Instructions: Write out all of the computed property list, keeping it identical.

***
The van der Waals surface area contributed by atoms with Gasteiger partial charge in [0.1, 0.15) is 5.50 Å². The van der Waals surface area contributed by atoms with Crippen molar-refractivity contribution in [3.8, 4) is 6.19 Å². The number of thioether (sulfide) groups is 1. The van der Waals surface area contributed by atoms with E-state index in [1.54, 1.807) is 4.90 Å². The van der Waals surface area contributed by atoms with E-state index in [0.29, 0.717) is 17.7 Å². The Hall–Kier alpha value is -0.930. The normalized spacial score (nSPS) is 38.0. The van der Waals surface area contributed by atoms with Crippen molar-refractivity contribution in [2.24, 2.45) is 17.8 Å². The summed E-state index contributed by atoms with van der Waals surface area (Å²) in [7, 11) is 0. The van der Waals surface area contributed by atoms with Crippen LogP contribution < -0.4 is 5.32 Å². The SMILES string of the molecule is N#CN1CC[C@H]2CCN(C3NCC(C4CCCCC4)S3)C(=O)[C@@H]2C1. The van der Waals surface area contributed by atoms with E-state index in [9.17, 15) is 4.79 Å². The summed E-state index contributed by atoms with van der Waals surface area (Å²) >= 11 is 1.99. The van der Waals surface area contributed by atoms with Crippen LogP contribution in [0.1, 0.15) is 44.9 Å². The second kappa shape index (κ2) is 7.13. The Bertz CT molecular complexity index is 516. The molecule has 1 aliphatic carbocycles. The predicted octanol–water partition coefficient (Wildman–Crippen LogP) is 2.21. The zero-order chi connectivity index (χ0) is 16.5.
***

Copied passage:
The van der Waals surface area contributed by atoms with Gasteiger partial charge in [0.1, 0.15) is 5.50 Å². The van der Waals surface area contributed by atoms with Crippen molar-refractivity contribution in [3.8, 4) is 6.19 Å². The number of thioether (sulfide) groups is 1. The van der Waals surface area contributed by atoms with E-state index in [1.54, 1.807) is 4.90 Å². The van der Waals surface area contributed by atoms with E-state index in [0.29, 0.717) is 17.7 Å². The Hall–Kier alpha value is -0.930. The normalized spacial score (nSPS) is 38.0. The van der Waals surface area contributed by atoms with Crippen molar-refractivity contribution in [2.24, 2.45) is 17.8 Å². The summed E-state index contributed by atoms with van der Waals surface area (Å²) in [7, 11) is 0. The van der Waals surface area contributed by atoms with Crippen LogP contribution < -0.4 is 5.32 Å². The SMILES string of the molecule is N#CN1CC[C@H]2CCN(C3NCC(C4CCCCC4)S3)C(=O)[C@@H]2C1. The van der Waals surface area contributed by atoms with E-state index in [9.17, 15) is 4.79 Å². The summed E-state index contributed by atoms with van der Waals surface area (Å²) >= 11 is 1.99. The van der Waals surface area contributed by atoms with Crippen LogP contribution in [0.1, 0.15) is 44.9 Å². The second kappa shape index (κ2) is 7.13. The Bertz CT molecular complexity index is 516. The molecule has 1 aliphatic carbocycles. The predicted octanol–water partition coefficient (Wildman–Crippen LogP) is 2.21. The zero-order chi connectivity index (χ0) is 16.5.